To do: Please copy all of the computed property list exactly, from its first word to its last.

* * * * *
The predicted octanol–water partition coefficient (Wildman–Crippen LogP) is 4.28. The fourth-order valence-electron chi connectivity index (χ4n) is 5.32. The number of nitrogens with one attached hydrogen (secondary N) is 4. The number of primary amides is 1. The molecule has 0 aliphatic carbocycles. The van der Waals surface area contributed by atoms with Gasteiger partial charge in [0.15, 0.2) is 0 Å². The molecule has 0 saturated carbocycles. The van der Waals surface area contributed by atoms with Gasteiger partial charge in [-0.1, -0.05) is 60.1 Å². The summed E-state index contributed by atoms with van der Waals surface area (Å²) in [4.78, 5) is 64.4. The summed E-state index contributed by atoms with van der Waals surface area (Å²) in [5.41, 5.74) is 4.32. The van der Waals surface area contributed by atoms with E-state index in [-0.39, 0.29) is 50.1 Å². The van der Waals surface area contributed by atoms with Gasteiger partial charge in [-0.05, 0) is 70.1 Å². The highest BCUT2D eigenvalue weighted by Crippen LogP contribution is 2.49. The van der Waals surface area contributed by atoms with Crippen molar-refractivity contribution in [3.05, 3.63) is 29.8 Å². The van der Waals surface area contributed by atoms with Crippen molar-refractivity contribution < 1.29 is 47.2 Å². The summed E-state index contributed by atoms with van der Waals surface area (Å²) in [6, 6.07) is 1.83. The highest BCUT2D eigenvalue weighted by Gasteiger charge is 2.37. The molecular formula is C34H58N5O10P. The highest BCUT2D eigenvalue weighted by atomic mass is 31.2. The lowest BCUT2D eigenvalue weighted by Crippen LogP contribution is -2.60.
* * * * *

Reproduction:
The predicted octanol–water partition coefficient (Wildman–Crippen LogP) is 4.28. The fourth-order valence-electron chi connectivity index (χ4n) is 5.32. The number of nitrogens with one attached hydrogen (secondary N) is 4. The number of primary amides is 1. The molecule has 0 aliphatic carbocycles. The van der Waals surface area contributed by atoms with Gasteiger partial charge in [0.15, 0.2) is 0 Å². The molecule has 0 saturated carbocycles. The van der Waals surface area contributed by atoms with Gasteiger partial charge in [-0.1, -0.05) is 60.1 Å². The summed E-state index contributed by atoms with van der Waals surface area (Å²) in [4.78, 5) is 64.4. The summed E-state index contributed by atoms with van der Waals surface area (Å²) in [5.41, 5.74) is 4.32. The van der Waals surface area contributed by atoms with E-state index in [-0.39, 0.29) is 50.1 Å². The van der Waals surface area contributed by atoms with Gasteiger partial charge in [-0.05, 0) is 70.1 Å². The highest BCUT2D eigenvalue weighted by Crippen LogP contribution is 2.49. The van der Waals surface area contributed by atoms with Crippen molar-refractivity contribution in [3.05, 3.63) is 29.8 Å². The van der Waals surface area contributed by atoms with Crippen molar-refractivity contribution < 1.29 is 47.2 Å². The summed E-state index contributed by atoms with van der Waals surface area (Å²) in [6, 6.07) is 1.83. The highest BCUT2D eigenvalue weighted by Gasteiger charge is 2.37. The molecular formula is C34H58N5O10P. The highest BCUT2D eigenvalue weighted by atomic mass is 31.2. The lowest BCUT2D eigenvalue weighted by Crippen LogP contribution is -2.60.